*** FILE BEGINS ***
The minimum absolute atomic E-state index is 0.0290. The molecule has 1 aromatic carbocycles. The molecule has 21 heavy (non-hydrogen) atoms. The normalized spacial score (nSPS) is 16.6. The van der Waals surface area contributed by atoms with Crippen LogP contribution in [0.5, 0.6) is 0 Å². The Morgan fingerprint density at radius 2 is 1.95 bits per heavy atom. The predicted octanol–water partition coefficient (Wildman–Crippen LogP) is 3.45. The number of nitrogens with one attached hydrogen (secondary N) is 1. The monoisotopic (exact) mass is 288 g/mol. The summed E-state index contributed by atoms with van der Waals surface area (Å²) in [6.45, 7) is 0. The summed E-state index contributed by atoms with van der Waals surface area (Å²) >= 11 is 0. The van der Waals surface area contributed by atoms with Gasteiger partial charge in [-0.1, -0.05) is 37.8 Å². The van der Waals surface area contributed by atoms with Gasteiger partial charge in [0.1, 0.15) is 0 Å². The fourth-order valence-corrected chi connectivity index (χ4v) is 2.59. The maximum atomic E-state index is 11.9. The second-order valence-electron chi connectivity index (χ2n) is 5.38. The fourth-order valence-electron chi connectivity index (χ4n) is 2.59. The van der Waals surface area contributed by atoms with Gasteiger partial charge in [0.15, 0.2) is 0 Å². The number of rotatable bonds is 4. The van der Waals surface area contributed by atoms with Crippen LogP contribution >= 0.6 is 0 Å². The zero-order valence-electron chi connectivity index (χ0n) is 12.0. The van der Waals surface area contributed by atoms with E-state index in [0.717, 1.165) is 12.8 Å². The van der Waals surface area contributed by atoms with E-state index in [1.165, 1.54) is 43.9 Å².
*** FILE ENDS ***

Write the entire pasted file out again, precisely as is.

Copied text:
The minimum absolute atomic E-state index is 0.0290. The molecule has 1 aromatic carbocycles. The molecule has 21 heavy (non-hydrogen) atoms. The normalized spacial score (nSPS) is 16.6. The van der Waals surface area contributed by atoms with Crippen LogP contribution in [0.5, 0.6) is 0 Å². The Morgan fingerprint density at radius 2 is 1.95 bits per heavy atom. The predicted octanol–water partition coefficient (Wildman–Crippen LogP) is 3.45. The number of nitrogens with one attached hydrogen (secondary N) is 1. The monoisotopic (exact) mass is 288 g/mol. The summed E-state index contributed by atoms with van der Waals surface area (Å²) in [6.45, 7) is 0. The summed E-state index contributed by atoms with van der Waals surface area (Å²) >= 11 is 0. The van der Waals surface area contributed by atoms with Gasteiger partial charge in [-0.1, -0.05) is 37.8 Å². The van der Waals surface area contributed by atoms with Gasteiger partial charge in [0.1, 0.15) is 0 Å². The fourth-order valence-corrected chi connectivity index (χ4v) is 2.59. The maximum atomic E-state index is 11.9. The second-order valence-electron chi connectivity index (χ2n) is 5.38. The fourth-order valence-electron chi connectivity index (χ4n) is 2.59. The van der Waals surface area contributed by atoms with Gasteiger partial charge in [0.15, 0.2) is 0 Å². The number of rotatable bonds is 4. The van der Waals surface area contributed by atoms with Crippen LogP contribution >= 0.6 is 0 Å². The zero-order valence-electron chi connectivity index (χ0n) is 12.0. The van der Waals surface area contributed by atoms with E-state index in [0.717, 1.165) is 12.8 Å². The van der Waals surface area contributed by atoms with E-state index in [1.165, 1.54) is 43.9 Å².